In the Duke of York inn at the base of the steps, I sat in an alcove. I was surrounded by pictures of Whitby's past: the wreck of the Demeter, Dracula's vessel; sepia photographs of 19th-century graft; Cook's ship, the Endeavour.

I supped a pint of Black Sheep ale, staring out at Whitby, no longer in sunshine, intensely itself.

Two windswept goths came in looking hungry. The vampire-lookalike said to the barman with breathtaking aptness, "Any chance of grabbing a bite?"

Outside, a donkey padded across the sands, its tiny passenger clutching a spade. A new generation cutting its teeth on English grit.

Travel essentials: Whitby

Staying there

* Whitby Lighthouse-keeper's Cottage (01386 701177; ruralretreats.co.uk). Two nights starts at £377.

Eating & drinking there

* The Magpie Café (01947 602058; magpiecafe.co.uk)

Trenchers Seafood Restaurant, New Quay Road (01947 603212; trenchersrestaurant.co.uk).

Visiting

* Captain Cook Memorial Museum, Grape Lane (01947 601900; cookmuseumwhitby.co.uk). Adult £4.50, child £3.

Whitby Abbey (01947 603568; english-heritage.org.uk). Adult £5.80, child £2.90.

* Whitby Gothic Weekend takes place 29-31 October (wgw.topmum.co.uk).

More information

* Whitby Tourist Information: 01947 602674; visitwhitby.com

The Independent travel offers: Discover a world of inspiring destinations

Suggested Topics
Sport
Luis Suarez looks towards the crowd during the 2-1 victory over England
transfers
Sport
German supporters (left) and Argentina fans
world cup 2014Final gives England fans a choice between to old enemies
Arts and Entertainment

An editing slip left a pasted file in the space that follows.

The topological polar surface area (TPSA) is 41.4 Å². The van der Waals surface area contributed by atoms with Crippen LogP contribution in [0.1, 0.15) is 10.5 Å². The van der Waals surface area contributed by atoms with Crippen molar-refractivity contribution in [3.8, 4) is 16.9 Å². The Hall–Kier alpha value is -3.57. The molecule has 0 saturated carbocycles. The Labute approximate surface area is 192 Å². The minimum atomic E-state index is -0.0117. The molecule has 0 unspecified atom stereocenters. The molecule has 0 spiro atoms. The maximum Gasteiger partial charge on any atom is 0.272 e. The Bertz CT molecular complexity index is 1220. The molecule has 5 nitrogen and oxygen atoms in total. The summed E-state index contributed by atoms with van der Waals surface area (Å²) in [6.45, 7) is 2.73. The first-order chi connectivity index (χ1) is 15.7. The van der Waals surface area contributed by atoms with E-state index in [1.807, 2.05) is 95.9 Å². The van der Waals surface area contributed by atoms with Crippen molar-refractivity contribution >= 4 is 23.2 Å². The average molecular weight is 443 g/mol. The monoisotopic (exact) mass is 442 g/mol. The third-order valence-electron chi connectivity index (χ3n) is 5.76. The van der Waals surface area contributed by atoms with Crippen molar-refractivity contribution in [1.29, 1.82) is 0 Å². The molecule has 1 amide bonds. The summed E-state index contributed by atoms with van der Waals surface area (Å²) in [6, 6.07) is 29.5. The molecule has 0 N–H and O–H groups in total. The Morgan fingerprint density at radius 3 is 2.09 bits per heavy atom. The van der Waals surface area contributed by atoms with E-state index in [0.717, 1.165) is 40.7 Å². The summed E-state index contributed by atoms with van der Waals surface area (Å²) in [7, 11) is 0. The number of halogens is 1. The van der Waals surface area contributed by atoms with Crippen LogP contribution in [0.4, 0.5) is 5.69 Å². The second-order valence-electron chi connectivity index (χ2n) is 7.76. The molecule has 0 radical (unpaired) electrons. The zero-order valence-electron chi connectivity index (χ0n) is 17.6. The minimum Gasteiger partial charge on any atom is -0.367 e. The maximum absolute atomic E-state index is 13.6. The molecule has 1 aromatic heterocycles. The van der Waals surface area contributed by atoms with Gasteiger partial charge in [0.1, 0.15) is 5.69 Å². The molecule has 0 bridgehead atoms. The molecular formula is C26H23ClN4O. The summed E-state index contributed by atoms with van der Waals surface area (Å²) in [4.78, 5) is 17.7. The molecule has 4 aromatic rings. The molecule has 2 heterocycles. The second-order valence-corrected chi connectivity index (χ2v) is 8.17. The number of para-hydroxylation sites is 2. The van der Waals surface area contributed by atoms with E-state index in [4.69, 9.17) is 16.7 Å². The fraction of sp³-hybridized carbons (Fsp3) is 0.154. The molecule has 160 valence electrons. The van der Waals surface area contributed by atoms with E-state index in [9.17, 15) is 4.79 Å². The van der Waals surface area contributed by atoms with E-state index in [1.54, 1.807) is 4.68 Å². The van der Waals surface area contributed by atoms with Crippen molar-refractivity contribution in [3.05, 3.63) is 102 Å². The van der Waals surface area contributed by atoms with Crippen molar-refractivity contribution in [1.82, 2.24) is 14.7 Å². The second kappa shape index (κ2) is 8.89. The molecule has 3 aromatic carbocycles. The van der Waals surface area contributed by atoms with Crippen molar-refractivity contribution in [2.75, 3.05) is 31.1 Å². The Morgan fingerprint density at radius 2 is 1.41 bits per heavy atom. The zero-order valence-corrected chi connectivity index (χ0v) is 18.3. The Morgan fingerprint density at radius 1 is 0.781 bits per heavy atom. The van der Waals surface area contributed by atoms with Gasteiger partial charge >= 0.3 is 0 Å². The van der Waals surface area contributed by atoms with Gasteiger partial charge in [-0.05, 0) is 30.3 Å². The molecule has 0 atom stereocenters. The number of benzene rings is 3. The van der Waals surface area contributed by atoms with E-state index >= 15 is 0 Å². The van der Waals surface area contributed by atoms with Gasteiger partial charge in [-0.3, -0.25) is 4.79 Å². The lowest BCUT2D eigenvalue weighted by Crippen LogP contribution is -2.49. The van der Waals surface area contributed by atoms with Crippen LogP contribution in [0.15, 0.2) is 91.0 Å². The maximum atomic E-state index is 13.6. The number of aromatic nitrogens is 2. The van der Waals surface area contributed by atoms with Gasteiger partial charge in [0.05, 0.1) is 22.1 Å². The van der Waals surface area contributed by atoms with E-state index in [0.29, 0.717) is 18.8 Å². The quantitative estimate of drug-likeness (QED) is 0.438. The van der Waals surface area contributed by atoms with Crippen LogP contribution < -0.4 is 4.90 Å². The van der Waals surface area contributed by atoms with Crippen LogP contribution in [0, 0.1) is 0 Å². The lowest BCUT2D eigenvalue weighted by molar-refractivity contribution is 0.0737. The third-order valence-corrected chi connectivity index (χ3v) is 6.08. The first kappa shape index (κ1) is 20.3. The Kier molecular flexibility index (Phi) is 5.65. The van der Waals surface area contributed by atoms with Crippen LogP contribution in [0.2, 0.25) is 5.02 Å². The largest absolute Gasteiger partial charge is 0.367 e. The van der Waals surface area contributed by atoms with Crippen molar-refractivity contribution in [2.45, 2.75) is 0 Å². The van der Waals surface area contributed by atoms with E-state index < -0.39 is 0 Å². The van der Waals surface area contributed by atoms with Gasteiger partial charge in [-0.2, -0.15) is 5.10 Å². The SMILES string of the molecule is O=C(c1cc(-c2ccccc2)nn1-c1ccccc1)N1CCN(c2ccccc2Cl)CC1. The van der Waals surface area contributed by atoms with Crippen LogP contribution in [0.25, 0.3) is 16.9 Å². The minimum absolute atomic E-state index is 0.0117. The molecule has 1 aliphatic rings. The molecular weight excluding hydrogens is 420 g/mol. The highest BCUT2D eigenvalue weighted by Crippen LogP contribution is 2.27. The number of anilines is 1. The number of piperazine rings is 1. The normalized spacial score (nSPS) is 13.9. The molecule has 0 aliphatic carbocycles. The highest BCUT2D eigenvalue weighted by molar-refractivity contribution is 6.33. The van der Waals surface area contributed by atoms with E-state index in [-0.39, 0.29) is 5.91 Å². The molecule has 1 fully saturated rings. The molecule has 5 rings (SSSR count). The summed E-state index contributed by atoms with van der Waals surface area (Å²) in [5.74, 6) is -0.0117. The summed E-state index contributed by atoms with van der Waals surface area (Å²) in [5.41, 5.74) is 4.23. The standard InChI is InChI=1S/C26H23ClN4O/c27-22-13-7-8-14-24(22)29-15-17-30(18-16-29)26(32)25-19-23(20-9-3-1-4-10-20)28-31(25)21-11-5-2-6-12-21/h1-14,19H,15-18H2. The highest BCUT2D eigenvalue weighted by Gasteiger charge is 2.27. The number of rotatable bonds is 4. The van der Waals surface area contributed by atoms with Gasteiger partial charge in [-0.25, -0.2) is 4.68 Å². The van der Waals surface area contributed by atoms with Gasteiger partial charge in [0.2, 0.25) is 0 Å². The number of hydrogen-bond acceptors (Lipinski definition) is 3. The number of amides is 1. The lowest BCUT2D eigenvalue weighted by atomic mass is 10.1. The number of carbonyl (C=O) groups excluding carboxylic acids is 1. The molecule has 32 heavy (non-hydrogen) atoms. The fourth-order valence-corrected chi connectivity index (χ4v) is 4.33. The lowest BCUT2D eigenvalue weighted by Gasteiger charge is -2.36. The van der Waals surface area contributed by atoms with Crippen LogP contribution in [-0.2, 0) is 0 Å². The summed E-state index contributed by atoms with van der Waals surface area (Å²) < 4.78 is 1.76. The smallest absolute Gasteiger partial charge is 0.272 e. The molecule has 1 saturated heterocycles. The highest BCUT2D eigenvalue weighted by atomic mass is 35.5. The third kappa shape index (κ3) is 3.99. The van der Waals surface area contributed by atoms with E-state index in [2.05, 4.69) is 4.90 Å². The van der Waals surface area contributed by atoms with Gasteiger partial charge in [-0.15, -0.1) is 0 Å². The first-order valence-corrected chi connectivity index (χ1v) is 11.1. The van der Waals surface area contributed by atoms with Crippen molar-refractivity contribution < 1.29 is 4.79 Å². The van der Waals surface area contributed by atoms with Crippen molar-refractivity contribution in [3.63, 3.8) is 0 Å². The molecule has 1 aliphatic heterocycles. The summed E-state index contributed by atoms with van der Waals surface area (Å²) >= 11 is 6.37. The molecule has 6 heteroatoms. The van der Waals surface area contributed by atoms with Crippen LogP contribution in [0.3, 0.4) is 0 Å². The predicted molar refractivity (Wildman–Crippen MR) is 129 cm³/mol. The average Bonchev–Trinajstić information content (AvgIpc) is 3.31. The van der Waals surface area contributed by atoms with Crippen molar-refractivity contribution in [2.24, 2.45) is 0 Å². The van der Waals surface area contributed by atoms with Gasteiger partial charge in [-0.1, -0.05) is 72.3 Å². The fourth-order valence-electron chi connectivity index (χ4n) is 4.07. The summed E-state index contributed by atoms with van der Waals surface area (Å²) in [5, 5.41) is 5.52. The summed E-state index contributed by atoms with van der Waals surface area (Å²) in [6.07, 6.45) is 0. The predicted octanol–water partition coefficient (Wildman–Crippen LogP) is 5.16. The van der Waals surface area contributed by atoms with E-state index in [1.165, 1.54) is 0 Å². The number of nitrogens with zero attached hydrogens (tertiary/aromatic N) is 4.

A still from the worldwide Dawn of the Planet of the Apes trailer debut
film
News
peopleMario Balotelli poses with 'shotgun' in controversial Instagram pic
News
A mugshot of Ian Watkins released by South Wales Police following his guilty pleas
peopleBandmates open up about abuse
Sport
Basketball superstar LeBron James gets into his stride for the Cleveland Cavaliers
sportNBA superstar announces decision to return to Cleveland Cavaliers
Sport
Javier Mascherano of Argentina tackles Arjen Robben of the Netherlands as he attempts a shot
world cup 2014
Arts and Entertainment
The successful ITV drama Broadchurch starring David Tenant and Olivia Coleman came to an end tonight
tv
PROMOTED VIDEO
Life and Style
LifeReddit asked a simple question with infinite answers this week
Life and Style
Pepper, the 3ft 11in shiny box of circuits who can tell jokes and respond to human emotions
techDavid McNeill tests the mettle of one of the new generation of androids being developed in Tokyo
Life and Style
beauty
Arts and Entertainment
Armando Iannucci, the creator of 'The Thick of It' says he has
tvArmando Iannucci to concentrate on US show Veep
Sport
Four ski officials in Slovenia have been suspended following allegations of results rigging
sportFour Slovenian officials suspended after allegations they helped violinist get slalom place
News
14 March 2011: George Clooney testifies before the Senate Foreign Relations Committee during a hearing titled 'Sudan and South Sudan: Independence and Insecurity.' Clooney is co-founder of the Satellite Sentinel Project which uses private satellites to collect evidence of crimes against civilian populations in Sudan
people
Arts and Entertainment
Balaban is indirectly responsible for the existence of Downton Abbey, having first discovered Julian Fellowes' talents as a screenwriter
tvCast members told to lose weight after snacking on set
Life and Style
More than half of young adults have engaged in 'unwanted but consensual sexting with a committed partner,' according to research
tech
Life and Style
A binge is classed as four or more alcoholic drinks for women and five or more for men, consumed over a roughly two-hour period
tech
Independent Travel Videos
Independent Travel Videos
Simon Calder in Amsterdam
Independent Travel Videos
Simon Calder in Giverny
Independent Travel Videos
Simon Calder in St John's
Independent Travel Videos
Have you tried new the Independent Digital Edition apps?
Independent Dating
and  

By clicking 'Search' you
are agreeing to our
Terms of Use.

ES Rentals

    iJobs Job Widget
    iJobs Travel

    Sales Manager (Fashion and Jewellery), Paddington, London

    £45-£55k OTE £75k : Charter Selection: Major London International Fashion and ...